Moore is hilarious and Bennett is the perfect narrator for his books. I'm always wanting Moore.
Yes, if they enjoy science fiction.
He's got a strong, pleasant voice that can vary according to character. But every time I hear "disorientated" instead of "disoriented" it makes my skin crawl.
I really had to work to suspend my disbelief with this book, and it had nothing to do with the science fiction. A seasoned soldier with centuries of experience decides to forego saving ALL SENTIENT LIFE IN THE UNIVERSE in order to possibly save one possible relative? You don't have to be god to see that this might not be the appropriate decision. Soured the whole book for me.
Ron McLarty was excellent. This was my first Baldacci book and while the story was well written, the dialogue great, and the characters well developed, the story was too far-fetched for me - and I can enjoy time travel stories. Moles inserted in every agency and department is unnecessary and seemed more like a bond screenplay than a decent novel.
Washington: A Life
They both have excellent voices and the characters were easily distinguished.
Buy a history book.
Haruki Murakami wrote 1Q84. In other words, 1Q84 was written by Haruki Murakami. Great narration but the brother needs a determined editor with a pocket full of red pens. It wasn't too deep for me, just lazily written.
Great book - I love Follett - being both entertaining and educational (mining, WWI ...), and John Lee has a fine voice. Lee's delivery, however, is a bit too distinctive. First sentence in and I knew this was the reader on Feast For Crows. It doesn't help him that Crows was the least enjoyable of the Game of Thrones series but, mostly it's his over-the-top manner of speech. I keep imagining that I am Elaine Benes, sitting in my office while my boss waxes dramatic on his travels through Peru. But, as they say in Life of Pi, "you can get used to anything."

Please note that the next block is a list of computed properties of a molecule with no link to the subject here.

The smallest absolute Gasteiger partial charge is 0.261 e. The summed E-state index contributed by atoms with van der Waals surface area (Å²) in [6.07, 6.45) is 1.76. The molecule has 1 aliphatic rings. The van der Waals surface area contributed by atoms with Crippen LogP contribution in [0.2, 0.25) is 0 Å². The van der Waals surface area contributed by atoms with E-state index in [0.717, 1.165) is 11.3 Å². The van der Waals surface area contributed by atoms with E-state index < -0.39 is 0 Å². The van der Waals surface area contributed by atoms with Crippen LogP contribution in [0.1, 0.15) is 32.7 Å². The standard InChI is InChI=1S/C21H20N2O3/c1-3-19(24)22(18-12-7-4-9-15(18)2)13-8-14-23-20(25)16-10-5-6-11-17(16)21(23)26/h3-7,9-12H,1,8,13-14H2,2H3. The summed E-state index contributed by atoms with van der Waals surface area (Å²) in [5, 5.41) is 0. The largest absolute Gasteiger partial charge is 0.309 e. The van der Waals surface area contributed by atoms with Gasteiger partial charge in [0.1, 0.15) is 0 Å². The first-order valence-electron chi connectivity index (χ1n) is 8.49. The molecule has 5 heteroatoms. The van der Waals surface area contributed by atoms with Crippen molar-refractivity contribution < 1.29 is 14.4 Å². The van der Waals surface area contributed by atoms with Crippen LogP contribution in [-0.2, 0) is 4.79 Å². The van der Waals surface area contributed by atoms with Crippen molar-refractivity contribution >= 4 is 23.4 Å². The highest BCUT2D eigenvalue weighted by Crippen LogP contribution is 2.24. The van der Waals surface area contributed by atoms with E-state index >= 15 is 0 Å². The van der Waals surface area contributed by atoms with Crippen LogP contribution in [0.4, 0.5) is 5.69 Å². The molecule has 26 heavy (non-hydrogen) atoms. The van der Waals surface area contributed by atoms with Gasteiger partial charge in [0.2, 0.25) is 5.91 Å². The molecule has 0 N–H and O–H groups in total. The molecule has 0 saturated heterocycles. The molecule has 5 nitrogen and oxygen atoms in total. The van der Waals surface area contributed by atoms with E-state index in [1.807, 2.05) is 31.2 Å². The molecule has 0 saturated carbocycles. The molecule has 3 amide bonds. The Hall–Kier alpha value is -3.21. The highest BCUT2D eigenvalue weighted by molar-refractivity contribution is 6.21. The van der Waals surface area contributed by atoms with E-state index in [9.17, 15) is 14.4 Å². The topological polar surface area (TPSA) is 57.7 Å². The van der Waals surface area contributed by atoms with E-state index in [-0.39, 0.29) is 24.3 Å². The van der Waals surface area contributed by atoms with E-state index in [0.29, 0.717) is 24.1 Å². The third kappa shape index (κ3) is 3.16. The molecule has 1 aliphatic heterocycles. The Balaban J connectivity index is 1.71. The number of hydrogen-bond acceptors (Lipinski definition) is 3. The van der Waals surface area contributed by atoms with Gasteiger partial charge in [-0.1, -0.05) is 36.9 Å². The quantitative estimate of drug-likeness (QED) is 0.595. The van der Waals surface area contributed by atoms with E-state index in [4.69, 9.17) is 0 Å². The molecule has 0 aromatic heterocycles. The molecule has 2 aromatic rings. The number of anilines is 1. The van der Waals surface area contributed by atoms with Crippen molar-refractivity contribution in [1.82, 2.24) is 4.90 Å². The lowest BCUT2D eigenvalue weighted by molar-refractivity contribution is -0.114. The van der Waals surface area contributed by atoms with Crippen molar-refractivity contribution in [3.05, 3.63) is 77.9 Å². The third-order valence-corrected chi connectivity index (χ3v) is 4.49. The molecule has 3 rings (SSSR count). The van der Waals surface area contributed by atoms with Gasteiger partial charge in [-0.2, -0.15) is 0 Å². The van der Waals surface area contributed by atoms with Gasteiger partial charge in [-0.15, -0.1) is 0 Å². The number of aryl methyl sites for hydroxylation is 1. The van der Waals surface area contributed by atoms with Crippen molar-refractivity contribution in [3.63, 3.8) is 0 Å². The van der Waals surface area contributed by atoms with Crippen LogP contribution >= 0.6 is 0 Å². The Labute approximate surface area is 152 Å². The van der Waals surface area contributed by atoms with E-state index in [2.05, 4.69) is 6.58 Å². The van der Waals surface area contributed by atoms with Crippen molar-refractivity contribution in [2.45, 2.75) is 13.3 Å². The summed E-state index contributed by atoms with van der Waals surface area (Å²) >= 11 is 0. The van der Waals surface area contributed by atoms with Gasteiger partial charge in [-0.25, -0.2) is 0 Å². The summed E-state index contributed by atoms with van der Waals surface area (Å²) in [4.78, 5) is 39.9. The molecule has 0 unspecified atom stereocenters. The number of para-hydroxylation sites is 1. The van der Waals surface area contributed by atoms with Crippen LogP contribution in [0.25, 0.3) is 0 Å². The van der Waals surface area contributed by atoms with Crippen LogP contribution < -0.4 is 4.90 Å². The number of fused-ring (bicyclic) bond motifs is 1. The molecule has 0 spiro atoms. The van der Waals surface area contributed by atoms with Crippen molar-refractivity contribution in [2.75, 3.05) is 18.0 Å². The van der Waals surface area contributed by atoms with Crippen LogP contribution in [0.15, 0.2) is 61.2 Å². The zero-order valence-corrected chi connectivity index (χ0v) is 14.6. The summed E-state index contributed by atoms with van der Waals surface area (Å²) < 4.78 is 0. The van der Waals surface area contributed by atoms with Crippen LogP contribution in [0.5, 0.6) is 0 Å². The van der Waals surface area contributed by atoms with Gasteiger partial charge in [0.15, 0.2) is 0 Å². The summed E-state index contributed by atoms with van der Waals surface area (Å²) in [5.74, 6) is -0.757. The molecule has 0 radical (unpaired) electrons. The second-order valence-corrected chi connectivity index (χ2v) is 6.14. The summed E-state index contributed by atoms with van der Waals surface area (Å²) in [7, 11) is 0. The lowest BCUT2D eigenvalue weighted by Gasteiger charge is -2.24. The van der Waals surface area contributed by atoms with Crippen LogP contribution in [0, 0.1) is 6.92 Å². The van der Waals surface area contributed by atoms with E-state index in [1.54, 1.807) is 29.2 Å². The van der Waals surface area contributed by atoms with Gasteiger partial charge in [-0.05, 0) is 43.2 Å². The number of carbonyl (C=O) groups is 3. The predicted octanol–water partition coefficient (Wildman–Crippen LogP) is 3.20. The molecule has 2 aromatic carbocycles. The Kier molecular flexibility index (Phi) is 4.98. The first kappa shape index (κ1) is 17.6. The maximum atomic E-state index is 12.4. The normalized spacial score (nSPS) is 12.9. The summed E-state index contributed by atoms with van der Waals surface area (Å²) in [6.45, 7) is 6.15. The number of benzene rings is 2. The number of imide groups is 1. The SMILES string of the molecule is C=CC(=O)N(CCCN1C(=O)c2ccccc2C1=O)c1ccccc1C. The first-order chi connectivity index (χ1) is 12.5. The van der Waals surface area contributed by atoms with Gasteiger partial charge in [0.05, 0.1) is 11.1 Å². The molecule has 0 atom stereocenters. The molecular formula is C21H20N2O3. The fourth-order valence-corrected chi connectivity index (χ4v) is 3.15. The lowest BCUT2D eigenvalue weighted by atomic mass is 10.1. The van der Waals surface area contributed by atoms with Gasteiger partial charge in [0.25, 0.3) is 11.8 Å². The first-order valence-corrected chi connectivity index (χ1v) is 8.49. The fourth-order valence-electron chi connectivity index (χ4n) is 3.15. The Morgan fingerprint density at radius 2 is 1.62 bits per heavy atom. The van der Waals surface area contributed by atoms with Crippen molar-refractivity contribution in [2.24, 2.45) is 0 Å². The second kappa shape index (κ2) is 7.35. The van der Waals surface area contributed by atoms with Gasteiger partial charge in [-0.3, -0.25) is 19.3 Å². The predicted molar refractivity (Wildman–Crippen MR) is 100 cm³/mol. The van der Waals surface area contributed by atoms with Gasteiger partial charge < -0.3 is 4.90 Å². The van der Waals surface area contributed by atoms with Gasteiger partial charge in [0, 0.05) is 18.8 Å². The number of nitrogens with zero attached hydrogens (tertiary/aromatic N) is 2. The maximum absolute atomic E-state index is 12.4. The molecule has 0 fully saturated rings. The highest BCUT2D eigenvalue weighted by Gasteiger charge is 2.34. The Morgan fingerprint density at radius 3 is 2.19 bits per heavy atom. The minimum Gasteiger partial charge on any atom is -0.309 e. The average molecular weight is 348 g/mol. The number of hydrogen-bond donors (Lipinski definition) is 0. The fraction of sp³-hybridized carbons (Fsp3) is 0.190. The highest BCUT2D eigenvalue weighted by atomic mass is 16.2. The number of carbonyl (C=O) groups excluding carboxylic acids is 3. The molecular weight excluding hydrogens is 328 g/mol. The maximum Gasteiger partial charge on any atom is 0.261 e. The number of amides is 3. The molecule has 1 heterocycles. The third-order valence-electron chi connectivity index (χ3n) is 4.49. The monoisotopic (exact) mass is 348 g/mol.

The book is actually good - as good as the first three (which I loved). It's not that the narrator has a bad voice (he does not), it's his 1940's pulp fiction radio affect. He could pass as the love child of J Peterman and Cap. Kirk. It wasn't that distracting though, having said that, I did find myself laughing out loud on occasion from the narration. All in all, I hope they bring back the original narrator (at two credits per book, they can afford his price).
No character development. For that matter, no story development. Like reading and unfinished outline of a bad book.
Philip Roth may be my favorite author - a factor to take into account with regard to my 5 stars - but my comment is premised, not on the highly acclaimed author, but on the efforts of Dennis Boutsikaris, the narrator. I have listened to hundreds of books, none of which had better narration.
Loved the book. Amazed how he can consistently make the most violent scene poetic. Having said that, am I the only one that feels the book is a bit of a rip off from another book. Can't say the author, but I believe the title is "Blood Meridian."
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